With state government now more Republican than at any time in Mississippi history, it is worth pondering what such a swing in political ideology means for our state and what the likely public policy implications may be the next four years.
Following the 2011 election mainstream media pundits were quick to question how Republicans would fare being the majority party in both chambers of the Legislature and holding 7 of 8 statewide offices. They have proven themselves to be up to the challenge, and voters overwhelmingly endorsed their leadership by expanding the GOP majority this election cycle.
Perhaps the most obvious difference thus far between Democrats and the new Republican leadership has been in handling the state budget. The old Democrat fiscal philosophy of "spend now, pray later" has been replaced with not spending one time monies on reoccurring expenses, filling the state's rainy day fund, lowering bond indebtedness, and improving the overall fiscal health of Mississippi with an eye to results-based budgeting in the face of a struggling national economy and its weakened job market. I would expect more of the same in the coming years under the leadership of Gov. Phil Bryant, Lt. Gov. Tate Reeves and Speaker Philip Gunn.
Education reforms have also been a priority for the Republican leadership, whereas under Democrats political rhetoric ruled over actual results. Providing greater opportunities for parental choice, requiring achievement standards, making strides on pre-K education, increasing appropriations, advancing workforce development training, and placing a greater value on the work of educators have all seen progress under the GOP majority.
Waging the battle on your own terms is the first part of any fight. Republicans had four years to deal with the definition of education in Mississippi... MAEP. It’s a dated definition, but one that purely for lack of an alternative, answered the question “how committed are you to education?”
Not dealing with MAEP was a mistake and it proved to be a major sticking point in the Initiative 42 fight.
I fully expect legislative Republicans to continue education reforms aimed at increasing the overall achievement of students while delving deeper into such sacred cows as MAEP and the election of superintendents and school boards. MAEP needs to be reworked and redefined to deal with sticky issues like average daily attendance and factoring in classroom money allocated that didn’t count towards the formula. If they do not it will be a failure on their parts.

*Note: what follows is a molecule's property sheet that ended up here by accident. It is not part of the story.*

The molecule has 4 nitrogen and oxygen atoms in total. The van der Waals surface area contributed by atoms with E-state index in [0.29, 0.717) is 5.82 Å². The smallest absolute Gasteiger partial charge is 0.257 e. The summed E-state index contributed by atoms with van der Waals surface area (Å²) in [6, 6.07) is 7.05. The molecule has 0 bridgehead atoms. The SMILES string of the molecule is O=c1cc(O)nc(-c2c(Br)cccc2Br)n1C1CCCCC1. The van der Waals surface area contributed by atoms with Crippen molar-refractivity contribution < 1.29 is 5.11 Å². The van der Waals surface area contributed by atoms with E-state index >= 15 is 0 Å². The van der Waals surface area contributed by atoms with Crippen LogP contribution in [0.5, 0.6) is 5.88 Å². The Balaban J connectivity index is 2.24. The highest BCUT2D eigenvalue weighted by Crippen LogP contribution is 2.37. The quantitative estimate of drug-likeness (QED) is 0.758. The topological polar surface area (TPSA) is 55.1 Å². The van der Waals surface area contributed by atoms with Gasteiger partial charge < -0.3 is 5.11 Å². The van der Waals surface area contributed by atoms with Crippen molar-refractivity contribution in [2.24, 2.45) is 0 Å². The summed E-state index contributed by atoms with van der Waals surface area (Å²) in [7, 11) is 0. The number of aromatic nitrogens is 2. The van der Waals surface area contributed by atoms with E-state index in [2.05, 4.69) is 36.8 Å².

Some have said that the defeat of Initiative 42 (the liberal power grab cloaked in the safe imagery of children and schools) wasn't a Republican victory. I disagree.
I believe 42's failure is proof that the electorate has largely grown past the ideology espoused by Democrats in Mississippi, and that voters are now more aware of what the Democrat Party and its cohorts in the education lobby and other liberal in-state and out of state groups are attempting to perpetrate in our state government. The $6 million “grassroots” campaign
was not much more than a sham.
Folks who care about education and kids need to take Initiative 42 for the lesson that it was... if unions and “parent groups” want to improve education, they are going to have to work meaningfully with Republicans over the next four years.
The question now for Mississippi voters seems to be just how conservative should this Republican majority be, and how do we define "conservative" in the Magnolia State.
There is a small but vocal faction of voters who desire Republicans to be ruled more by emotion than results, not unlike Democrats or the backers of Initiative 42 this very year. Hype is used to grift. Personal gratification and raising their own name ID are valued over the good of the whole. Accusatory press releases are sent out to try and maintain some semblance of relevancy.
It seems the farther you go to the right, you get closer to the demagoguing tactics of the left.
The basic conservative ideology embraced by the Republican Party has long been the ideas of smaller government, lower taxes, fiscal sanity and balanced budgeting, a strong defense, personal responsibility, valuing human life and promoting the traditional family structure, and safeguarding our rights of free speech, religion, and to bear arms.
Debate is good. What's been happening of late is not.
Republicans both statewide and nationally are in a fight for the "soul" of the party. There are far too many in the public eye who think it should be some sort of shouting contest. Those interested in actually governing with a sound basis in policy must be willing to fight this fight because some of the buffoonery we have seen at the state level, though it appears to be diminishing numerically, isn’t going away.
The philosophy that the house must be burnt down every time a policy decision doesn't go our way or a compromise is reached that's not exactly as we would have liked allows the Democrats and the mainstream media to go on the offensive while causing division that only serves the minority's interests.
How Mississippi conservatives define themselves and either choose to work together or seek an individualistic identify in this Republican majority will largely define the success of the GOP in the public policy realm in the next four years.